Traumatic brain injury (TBI) results in life-long cognitive and motor disabilities. TBI elicits acute and prolonged metabolic adaptations in an attempt to provide physiological fuel and to enable the survival of damaged nervous tissue. The overall objective of this proposal is to determine the mechanisms of metabolic adaptation to injury and the metabolic requirements that promote recovery following TBI. The pathophysiology of TBI is complex and characterized largely by dysregulated glucose metabolism. However, brain contains high concentration of fatty acids, which are liberated from plasma membrane following TBI and further propagate secondary injury by promoting inflammation and lipid peroxidation. We have shown that brain is capable of utilizing these fatty acids for energy and metabolism via ?-oxidation. Specifically, this mechanism is present in neural progenitor cells and astrocytes. Thus, this mechanism allows to re-direct fatty acids to mitochondria for ?-oxidation. Importantly, our preliminary data show that fatty acid oxidation is increased following traumatic brain injury. We hypothesize that the injured brain requires the up-regulation of fatty acid oxidation specifically in astrocytes in order to spare glucose for neurons as well as eliminating toxic fatty acid intermediates following damage to nervous tissue and blood brain barrier. Using tissue specific transgenic and knockout mouse models, we will test this hypothesis and detail these fundamental unanswered questions. To test these hypothesis we propose three specific aims: 1) Determine the spatial and temporal contribution of brain fatty acid metabolism following TBI; 2) Determine the requirement for brain fatty acid oxidation following TBI; 3) Determine the requirements for systemic metabolic adaptations following TBI. The long-term goal of this project is to determine the regulation and requirement for fatty acid oxidation pathway following TBI. Thus, these studies will elucidate how fatty acid metabolism is regulated following the injury and advance our understanding of metabolic adaptations. Furthermore, the fundamental knowledge how fatty acid metabolism is altered after TBI could lead to targeted therapies to improve brain energy and metabolism after neurological insult. !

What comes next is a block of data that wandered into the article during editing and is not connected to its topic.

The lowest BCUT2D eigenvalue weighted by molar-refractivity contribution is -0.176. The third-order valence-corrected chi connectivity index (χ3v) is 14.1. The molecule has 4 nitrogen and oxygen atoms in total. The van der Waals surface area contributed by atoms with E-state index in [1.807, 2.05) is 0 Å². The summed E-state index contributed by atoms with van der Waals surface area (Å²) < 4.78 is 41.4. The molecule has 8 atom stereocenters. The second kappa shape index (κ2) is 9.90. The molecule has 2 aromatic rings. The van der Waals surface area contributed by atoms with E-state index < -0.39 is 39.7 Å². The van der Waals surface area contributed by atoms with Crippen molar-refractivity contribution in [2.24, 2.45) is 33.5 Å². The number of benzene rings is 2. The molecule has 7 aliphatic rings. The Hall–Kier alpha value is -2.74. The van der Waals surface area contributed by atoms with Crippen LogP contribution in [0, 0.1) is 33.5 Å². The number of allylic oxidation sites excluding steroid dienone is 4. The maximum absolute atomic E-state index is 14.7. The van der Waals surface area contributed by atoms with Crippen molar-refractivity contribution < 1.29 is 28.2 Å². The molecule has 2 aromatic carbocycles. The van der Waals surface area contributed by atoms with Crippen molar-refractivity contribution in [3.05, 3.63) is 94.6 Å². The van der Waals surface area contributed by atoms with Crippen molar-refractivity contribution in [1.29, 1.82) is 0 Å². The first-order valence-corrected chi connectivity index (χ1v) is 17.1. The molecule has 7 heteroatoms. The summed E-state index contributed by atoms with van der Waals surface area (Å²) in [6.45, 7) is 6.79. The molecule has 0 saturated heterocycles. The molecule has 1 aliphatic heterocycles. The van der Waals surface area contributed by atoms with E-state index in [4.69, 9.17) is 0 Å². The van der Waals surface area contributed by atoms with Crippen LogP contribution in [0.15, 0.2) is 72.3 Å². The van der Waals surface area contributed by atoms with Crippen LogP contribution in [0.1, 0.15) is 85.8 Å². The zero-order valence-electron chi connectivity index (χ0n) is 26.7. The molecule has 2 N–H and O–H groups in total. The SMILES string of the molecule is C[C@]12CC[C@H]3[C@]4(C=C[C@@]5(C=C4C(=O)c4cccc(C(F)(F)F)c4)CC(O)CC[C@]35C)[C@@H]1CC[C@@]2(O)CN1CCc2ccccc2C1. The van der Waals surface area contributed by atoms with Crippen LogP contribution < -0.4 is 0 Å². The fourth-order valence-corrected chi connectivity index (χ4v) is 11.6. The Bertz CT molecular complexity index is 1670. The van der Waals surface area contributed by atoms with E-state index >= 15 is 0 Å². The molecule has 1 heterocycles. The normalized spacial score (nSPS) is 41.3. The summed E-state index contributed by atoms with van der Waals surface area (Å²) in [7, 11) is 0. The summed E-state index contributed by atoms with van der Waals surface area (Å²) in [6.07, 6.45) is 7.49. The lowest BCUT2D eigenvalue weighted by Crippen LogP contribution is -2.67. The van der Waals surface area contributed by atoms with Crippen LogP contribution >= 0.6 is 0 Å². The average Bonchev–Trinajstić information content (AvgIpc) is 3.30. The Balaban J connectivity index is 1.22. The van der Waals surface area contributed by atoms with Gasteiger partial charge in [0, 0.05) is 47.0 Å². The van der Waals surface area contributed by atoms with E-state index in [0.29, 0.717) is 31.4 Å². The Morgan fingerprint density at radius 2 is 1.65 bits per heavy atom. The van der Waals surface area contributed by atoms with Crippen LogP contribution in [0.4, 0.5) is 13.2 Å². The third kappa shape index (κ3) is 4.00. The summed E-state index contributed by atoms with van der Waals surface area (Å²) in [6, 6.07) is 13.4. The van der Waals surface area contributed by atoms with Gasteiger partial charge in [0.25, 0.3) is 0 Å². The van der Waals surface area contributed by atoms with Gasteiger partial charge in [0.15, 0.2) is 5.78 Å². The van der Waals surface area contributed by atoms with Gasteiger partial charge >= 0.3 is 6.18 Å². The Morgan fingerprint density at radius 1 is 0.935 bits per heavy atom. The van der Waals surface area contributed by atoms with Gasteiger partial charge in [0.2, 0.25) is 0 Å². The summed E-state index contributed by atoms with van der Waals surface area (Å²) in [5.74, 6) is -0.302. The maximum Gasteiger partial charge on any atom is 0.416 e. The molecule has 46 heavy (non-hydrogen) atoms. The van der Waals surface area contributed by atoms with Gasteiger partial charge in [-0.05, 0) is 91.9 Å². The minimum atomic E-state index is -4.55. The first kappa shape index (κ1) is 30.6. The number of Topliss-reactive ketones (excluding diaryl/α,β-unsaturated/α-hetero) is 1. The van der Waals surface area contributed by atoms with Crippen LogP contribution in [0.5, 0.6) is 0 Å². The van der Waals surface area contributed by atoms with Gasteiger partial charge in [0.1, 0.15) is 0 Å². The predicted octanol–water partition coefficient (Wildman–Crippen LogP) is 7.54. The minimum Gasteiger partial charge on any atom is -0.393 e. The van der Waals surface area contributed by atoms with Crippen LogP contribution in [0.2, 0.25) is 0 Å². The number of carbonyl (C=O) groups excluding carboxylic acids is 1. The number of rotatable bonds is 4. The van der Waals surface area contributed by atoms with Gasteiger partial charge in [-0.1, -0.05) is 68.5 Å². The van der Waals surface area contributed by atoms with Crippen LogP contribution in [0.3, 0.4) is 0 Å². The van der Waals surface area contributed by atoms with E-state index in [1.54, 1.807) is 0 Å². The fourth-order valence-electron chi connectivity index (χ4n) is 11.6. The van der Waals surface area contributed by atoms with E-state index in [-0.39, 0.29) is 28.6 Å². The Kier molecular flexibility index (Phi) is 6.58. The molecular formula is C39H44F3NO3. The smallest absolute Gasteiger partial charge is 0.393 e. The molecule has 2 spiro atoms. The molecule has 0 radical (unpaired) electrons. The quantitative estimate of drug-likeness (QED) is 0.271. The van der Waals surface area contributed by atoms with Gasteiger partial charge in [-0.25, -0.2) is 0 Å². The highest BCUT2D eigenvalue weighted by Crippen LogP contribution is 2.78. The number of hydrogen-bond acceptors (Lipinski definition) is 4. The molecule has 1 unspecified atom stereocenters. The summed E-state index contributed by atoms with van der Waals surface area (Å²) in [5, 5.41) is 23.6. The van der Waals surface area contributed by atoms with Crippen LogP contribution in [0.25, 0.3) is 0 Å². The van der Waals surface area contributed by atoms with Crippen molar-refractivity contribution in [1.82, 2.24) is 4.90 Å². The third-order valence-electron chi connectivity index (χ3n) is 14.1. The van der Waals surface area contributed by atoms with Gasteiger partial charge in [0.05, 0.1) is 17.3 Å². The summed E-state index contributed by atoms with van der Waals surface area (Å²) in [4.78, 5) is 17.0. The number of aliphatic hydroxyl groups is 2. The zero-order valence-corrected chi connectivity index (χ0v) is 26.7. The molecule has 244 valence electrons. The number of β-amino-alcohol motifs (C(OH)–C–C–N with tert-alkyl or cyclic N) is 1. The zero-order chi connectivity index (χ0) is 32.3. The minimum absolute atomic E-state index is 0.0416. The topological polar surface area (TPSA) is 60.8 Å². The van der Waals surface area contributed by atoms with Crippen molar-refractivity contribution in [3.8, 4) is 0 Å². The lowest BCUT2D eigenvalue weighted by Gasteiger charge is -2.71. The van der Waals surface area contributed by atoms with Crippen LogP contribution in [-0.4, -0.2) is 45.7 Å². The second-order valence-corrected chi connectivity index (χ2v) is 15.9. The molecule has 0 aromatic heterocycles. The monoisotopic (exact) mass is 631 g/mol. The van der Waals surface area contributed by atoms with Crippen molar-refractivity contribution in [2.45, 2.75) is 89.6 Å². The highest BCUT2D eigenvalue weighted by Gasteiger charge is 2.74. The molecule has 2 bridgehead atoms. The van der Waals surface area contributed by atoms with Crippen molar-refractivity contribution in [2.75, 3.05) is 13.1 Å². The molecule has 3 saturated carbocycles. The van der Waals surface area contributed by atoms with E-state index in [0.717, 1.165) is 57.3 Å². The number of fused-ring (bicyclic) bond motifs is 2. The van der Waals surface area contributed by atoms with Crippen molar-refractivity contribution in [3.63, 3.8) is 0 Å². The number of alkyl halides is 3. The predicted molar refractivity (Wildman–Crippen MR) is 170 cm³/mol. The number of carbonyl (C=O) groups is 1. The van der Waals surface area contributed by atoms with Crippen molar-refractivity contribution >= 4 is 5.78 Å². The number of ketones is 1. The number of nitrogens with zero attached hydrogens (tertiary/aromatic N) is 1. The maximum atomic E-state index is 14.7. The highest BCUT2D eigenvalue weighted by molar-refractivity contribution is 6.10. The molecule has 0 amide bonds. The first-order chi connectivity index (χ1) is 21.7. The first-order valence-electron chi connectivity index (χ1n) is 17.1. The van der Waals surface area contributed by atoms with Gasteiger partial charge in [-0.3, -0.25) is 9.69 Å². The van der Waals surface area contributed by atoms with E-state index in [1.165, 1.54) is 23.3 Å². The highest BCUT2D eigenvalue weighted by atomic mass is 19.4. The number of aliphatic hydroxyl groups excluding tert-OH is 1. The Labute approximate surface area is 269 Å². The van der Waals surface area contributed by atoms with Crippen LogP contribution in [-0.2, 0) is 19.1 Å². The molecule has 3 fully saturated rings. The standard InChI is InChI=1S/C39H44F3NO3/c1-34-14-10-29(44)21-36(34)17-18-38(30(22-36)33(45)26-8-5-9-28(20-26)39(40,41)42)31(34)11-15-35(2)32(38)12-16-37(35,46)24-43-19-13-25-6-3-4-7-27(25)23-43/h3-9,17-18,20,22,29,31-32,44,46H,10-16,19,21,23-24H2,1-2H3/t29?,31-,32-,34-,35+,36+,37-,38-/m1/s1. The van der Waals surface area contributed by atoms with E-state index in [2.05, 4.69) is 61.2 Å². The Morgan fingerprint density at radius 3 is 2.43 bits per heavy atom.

Traumatic brain injury (TBI) causes life-long disabilities including impairments in memory and learning. These disabilities are in part due to damage of the brain ability to metabolize glucose for energy. This proposal is relevant to public health because it will determine the extent to which the brain can also use fatty acids for energy and repair. Once this can be determined, new therapeutic approaches for treating the damaged brain can be developed. Thus, the proposed research is relevant to NINDS's mission to reduce the burden of neurological injury, and promote functional recovery and better quality of life for TBI patients.